But, The Hypocrites take on H.M.S. Pinafore, first performed in 1878, is the one world premiere in their Gilbert and Sullivan Rep, which includes reworked versions of their previous takes on Pirates of Penzance and Mikado. While not as zanily delightful as Pirates, reviewed here last week, this H.M.S. Pinafore does contain loads of inventive, gender bending joy.
Here, elastic director Sean Graney re-imagines Pinafore’s manly sailors as wily women and Lil’ Buttercup, the show’s best known character, as a sensitive love struck male. Thus, romantic lead Josephine becomes Joseph (a truly winning Doug Pawlick), ultimately, giving the proceedings a surprise feminist bent. With the object of beauty decidedly masculine, Graney allows traditional roles in theater, and life, to be given a potent reexamination. It is the highlight of this very fun evening.
Of course, Graney’s indulgence in an aquatic playground theme here is, also, invigorating. Audience members are encouraged to sit in the set’s various kiddy pools and make use of a playground slide while the action is occurring. Coordinated with unerring finesse by stage manager Miranda Anderson, performers such as the golden Emily Casey, portraying the ship’s captain, bloom in such a creative environment. Thus, The Hypocrites’ trip into this comic operetta is among the year’s very best.
H.M.S. Pinafore runs through February 7 at The Den Theatre, 1333 N. Milwaukee Ave, in Chicago. Tickets are $36-$50 and can be purchased by visiting the-hypocrites.com.
– Brian Kirst
Seeing as this year is drawing to a close, it seems like the proper time to acknowledge the rest of the best of 2014, as well.
Best Actress (Drama) – Lia Mortensen, Annapurna. (Profiles Theatre) In this poetic drama, theater veteran Mortensen blazed with raw emotion and seasoned sexuality. As a damaged mother and lover seeking to understand past wrongs, she was simply luminous.
Best Actress (Musical) – Caitlin Jackson, Witches Among Us. (New American Folk Theatre) As an enchanting witch running a nightclub and an underground society, Jackson connected with brash star power and a subtle sense of humor. Her magnetic presence carried this new, original musical, proving she is a force to watch out for.
Best Actor (Drama) – Nick Leininger, Nosferatu. (Silent Theatre Company). Even under layers of effective make-up, Leininger brought a tortured subtext and a creeping sexuality to his demanding Count Orlock. It was truly an impressive performance.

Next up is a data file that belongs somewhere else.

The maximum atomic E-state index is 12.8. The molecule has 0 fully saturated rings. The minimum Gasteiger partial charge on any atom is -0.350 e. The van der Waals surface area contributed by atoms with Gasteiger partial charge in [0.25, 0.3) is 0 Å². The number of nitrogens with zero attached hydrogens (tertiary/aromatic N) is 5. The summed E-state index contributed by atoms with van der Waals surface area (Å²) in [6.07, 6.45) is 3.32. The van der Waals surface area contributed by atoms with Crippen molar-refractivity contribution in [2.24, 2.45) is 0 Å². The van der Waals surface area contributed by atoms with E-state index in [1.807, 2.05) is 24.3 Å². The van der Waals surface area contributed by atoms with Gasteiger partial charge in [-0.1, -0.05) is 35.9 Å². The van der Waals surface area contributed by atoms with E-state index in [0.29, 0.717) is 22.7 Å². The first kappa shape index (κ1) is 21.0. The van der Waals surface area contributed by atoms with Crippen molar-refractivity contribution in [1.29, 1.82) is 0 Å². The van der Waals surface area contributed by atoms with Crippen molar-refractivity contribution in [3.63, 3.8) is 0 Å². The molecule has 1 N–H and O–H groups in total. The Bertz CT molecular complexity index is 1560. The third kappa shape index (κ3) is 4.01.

Best Actor (Musical) – Adam Michael, Dee Snider’s Rock & Roll Christmas Tale. (Broadway in Chicago). Playing the attention seeking lead singer of a glam metal band, Michael brought a truly magnetic heart to his work, even when his character was being less than loveable. It was a truly notable feat.
Best Supporting Actress – Mary Anne Bowman, The Haunting of Hill House. (City Lit). Bowman brought a sensuously worldly quality to Theodora, a bohemian who takes a mousy co-worker under her wing. Almost casually, Bowman invoked the glamour of the late 50s here, making Theodora akin to that mystical aunt that you always wanted to sit next to at family gatherings.
Best Supporting Actor – Dan Waller, Lay Me Down Softly. (Irish Theatre of Chicago) As a lame boxer putting his life on the line for a rundown carnival, Waller connected with fierce and humble pride. It was a blazing, true-to-life performance, standing out among an equally fine ensemble.
Best Play – Annapurna. (Profiles Theatre) A beautiful look at two lives crumbling under regret, this piece examined what happens when a dying poet is forced to face the truth of his past via an unexpected visit from his beautiful ex-wife. Sharr White’s work was full of unexpected gorgeousness, brought out by a talented cast, skilled directing and an amazing set designed by Katie-Bell Springmann.
Best Musical – Carrie, The Musical. (Bailiwick Chicago). This take on Stephen King’s classic tale of horror was highlighted by some kinetic pop songs and direction that gave sympathetic depth to even the vilest antagonists. On the whole, it was layered, exciting work.
Best Director – Matt Foss, The Jungle. (Oracle Productions). Foss took an almost relentless bleak tale about life in the Chicago stockyards and filled it with inventive stagecraft and potent musical interludes. It spoke to his truly fine and industrious imagination.